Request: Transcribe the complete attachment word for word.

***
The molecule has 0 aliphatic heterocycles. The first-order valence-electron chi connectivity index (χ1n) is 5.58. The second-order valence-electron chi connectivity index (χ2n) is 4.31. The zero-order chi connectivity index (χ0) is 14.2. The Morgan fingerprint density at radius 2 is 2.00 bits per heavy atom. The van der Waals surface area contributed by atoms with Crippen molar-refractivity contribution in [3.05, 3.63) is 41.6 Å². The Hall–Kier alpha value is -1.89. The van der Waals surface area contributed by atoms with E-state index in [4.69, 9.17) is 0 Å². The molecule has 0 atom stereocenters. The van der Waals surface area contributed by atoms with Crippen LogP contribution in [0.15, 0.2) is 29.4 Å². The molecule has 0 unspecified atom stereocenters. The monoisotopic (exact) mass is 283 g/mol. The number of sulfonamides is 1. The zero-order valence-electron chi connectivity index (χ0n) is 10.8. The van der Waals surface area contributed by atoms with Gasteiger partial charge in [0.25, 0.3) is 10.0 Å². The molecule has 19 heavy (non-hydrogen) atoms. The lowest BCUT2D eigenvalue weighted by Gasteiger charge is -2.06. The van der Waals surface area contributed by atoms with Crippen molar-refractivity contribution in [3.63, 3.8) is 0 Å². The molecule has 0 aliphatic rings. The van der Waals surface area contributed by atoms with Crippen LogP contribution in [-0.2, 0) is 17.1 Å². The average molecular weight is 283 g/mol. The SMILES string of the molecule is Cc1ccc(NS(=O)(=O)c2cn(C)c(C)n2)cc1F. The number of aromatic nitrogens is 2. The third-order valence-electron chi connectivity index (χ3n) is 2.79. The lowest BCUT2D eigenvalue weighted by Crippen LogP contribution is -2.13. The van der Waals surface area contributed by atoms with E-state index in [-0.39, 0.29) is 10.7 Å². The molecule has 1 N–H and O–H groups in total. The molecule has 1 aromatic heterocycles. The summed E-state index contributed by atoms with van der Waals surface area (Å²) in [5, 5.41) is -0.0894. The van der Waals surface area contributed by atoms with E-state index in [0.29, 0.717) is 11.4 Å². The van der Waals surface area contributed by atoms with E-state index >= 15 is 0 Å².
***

The molecule has 0 aliphatic heterocycles. The first-order valence-electron chi connectivity index (χ1n) is 5.58. The second-order valence-electron chi connectivity index (χ2n) is 4.31. The zero-order chi connectivity index (χ0) is 14.2. The Morgan fingerprint density at radius 2 is 2.00 bits per heavy atom. The van der Waals surface area contributed by atoms with Crippen molar-refractivity contribution in [3.05, 3.63) is 41.6 Å². The Hall–Kier alpha value is -1.89. The van der Waals surface area contributed by atoms with E-state index in [4.69, 9.17) is 0 Å². The molecule has 0 atom stereocenters. The van der Waals surface area contributed by atoms with Crippen LogP contribution in [0.15, 0.2) is 29.4 Å². The molecule has 0 unspecified atom stereocenters. The monoisotopic (exact) mass is 283 g/mol. The number of sulfonamides is 1. The zero-order valence-electron chi connectivity index (χ0n) is 10.8. The van der Waals surface area contributed by atoms with Gasteiger partial charge in [0.25, 0.3) is 10.0 Å². The molecule has 19 heavy (non-hydrogen) atoms. The lowest BCUT2D eigenvalue weighted by Gasteiger charge is -2.06. The van der Waals surface area contributed by atoms with Crippen molar-refractivity contribution in [3.63, 3.8) is 0 Å². The molecule has 0 aliphatic rings. The van der Waals surface area contributed by atoms with Crippen LogP contribution in [-0.2, 0) is 17.1 Å². The average molecular weight is 283 g/mol. The SMILES string of the molecule is Cc1ccc(NS(=O)(=O)c2cn(C)c(C)n2)cc1F. The number of aromatic nitrogens is 2. The third-order valence-electron chi connectivity index (χ3n) is 2.79. The lowest BCUT2D eigenvalue weighted by Crippen LogP contribution is -2.13. The van der Waals surface area contributed by atoms with E-state index in [-0.39, 0.29) is 10.7 Å². The molecule has 1 N–H and O–H groups in total. The molecule has 1 aromatic heterocycles. The summed E-state index contributed by atoms with van der Waals surface area (Å²) in [5, 5.41) is -0.0894. The van der Waals surface area contributed by atoms with E-state index in [0.29, 0.717) is 11.4 Å². The van der Waals surface area contributed by atoms with E-state index >= 15 is 0 Å².